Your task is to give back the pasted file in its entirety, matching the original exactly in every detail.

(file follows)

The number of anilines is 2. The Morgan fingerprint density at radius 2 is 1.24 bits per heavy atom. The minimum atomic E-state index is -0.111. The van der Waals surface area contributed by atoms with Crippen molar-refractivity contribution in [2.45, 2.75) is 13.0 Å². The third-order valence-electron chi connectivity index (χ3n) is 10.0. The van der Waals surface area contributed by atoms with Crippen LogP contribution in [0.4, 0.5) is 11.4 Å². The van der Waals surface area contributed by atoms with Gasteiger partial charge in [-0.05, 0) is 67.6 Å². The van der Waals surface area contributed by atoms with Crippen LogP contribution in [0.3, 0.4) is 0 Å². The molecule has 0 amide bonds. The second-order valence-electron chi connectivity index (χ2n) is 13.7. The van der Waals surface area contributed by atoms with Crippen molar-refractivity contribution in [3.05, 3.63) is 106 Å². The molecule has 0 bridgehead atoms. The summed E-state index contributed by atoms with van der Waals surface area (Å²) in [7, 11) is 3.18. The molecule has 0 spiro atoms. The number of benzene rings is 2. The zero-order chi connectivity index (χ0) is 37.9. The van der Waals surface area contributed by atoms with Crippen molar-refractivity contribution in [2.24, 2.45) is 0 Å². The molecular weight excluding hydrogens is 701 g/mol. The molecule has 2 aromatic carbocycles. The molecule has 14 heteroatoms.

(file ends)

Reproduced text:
The number of anilines is 2. The Morgan fingerprint density at radius 2 is 1.24 bits per heavy atom. The minimum atomic E-state index is -0.111. The van der Waals surface area contributed by atoms with Crippen molar-refractivity contribution in [2.45, 2.75) is 13.0 Å². The third-order valence-electron chi connectivity index (χ3n) is 10.0. The van der Waals surface area contributed by atoms with Crippen LogP contribution in [0.4, 0.5) is 11.4 Å². The van der Waals surface area contributed by atoms with Gasteiger partial charge in [-0.05, 0) is 67.6 Å². The van der Waals surface area contributed by atoms with Crippen LogP contribution in [0.3, 0.4) is 0 Å². The molecule has 0 amide bonds. The second-order valence-electron chi connectivity index (χ2n) is 13.7. The van der Waals surface area contributed by atoms with Crippen molar-refractivity contribution in [3.05, 3.63) is 106 Å². The molecule has 0 bridgehead atoms. The summed E-state index contributed by atoms with van der Waals surface area (Å²) in [7, 11) is 3.18. The molecule has 0 spiro atoms. The number of benzene rings is 2. The zero-order chi connectivity index (χ0) is 37.9. The van der Waals surface area contributed by atoms with Crippen molar-refractivity contribution in [2.24, 2.45) is 0 Å². The molecular weight excluding hydrogens is 701 g/mol. The molecule has 2 aromatic carbocycles. The molecule has 14 heteroatoms.